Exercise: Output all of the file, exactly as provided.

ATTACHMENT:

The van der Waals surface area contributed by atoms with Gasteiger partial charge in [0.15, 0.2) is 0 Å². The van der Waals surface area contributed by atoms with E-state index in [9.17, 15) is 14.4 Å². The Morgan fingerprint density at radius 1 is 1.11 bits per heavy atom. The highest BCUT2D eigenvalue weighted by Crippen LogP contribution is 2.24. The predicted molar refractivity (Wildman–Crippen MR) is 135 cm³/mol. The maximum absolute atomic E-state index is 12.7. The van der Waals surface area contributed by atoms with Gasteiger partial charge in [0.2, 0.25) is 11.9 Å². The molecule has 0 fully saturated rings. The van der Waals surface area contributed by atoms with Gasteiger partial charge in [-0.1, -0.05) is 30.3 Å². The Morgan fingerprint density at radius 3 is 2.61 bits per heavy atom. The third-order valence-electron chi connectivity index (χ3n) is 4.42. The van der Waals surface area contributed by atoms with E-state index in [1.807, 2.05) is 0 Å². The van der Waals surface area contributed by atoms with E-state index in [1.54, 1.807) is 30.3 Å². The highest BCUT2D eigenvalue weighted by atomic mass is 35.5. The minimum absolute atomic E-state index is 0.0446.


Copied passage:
The van der Waals surface area contributed by atoms with Gasteiger partial charge in [0.15, 0.2) is 0 Å². The van der Waals surface area contributed by atoms with E-state index in [9.17, 15) is 14.4 Å². The Morgan fingerprint density at radius 1 is 1.11 bits per heavy atom. The highest BCUT2D eigenvalue weighted by Crippen LogP contribution is 2.24. The predicted molar refractivity (Wildman–Crippen MR) is 135 cm³/mol. The maximum absolute atomic E-state index is 12.7. The van der Waals surface area contributed by atoms with Gasteiger partial charge in [0.2, 0.25) is 11.9 Å². The molecule has 0 fully saturated rings. The van der Waals surface area contributed by atoms with Gasteiger partial charge in [-0.1, -0.05) is 30.3 Å². The Morgan fingerprint density at radius 3 is 2.61 bits per heavy atom. The third-order valence-electron chi connectivity index (χ3n) is 4.42. The van der Waals surface area contributed by atoms with E-state index in [1.807, 2.05) is 0 Å². The van der Waals surface area contributed by atoms with E-state index in [1.54, 1.807) is 30.3 Å². The highest BCUT2D eigenvalue weighted by atomic mass is 35.5. The minimum absolute atomic E-state index is 0.0446.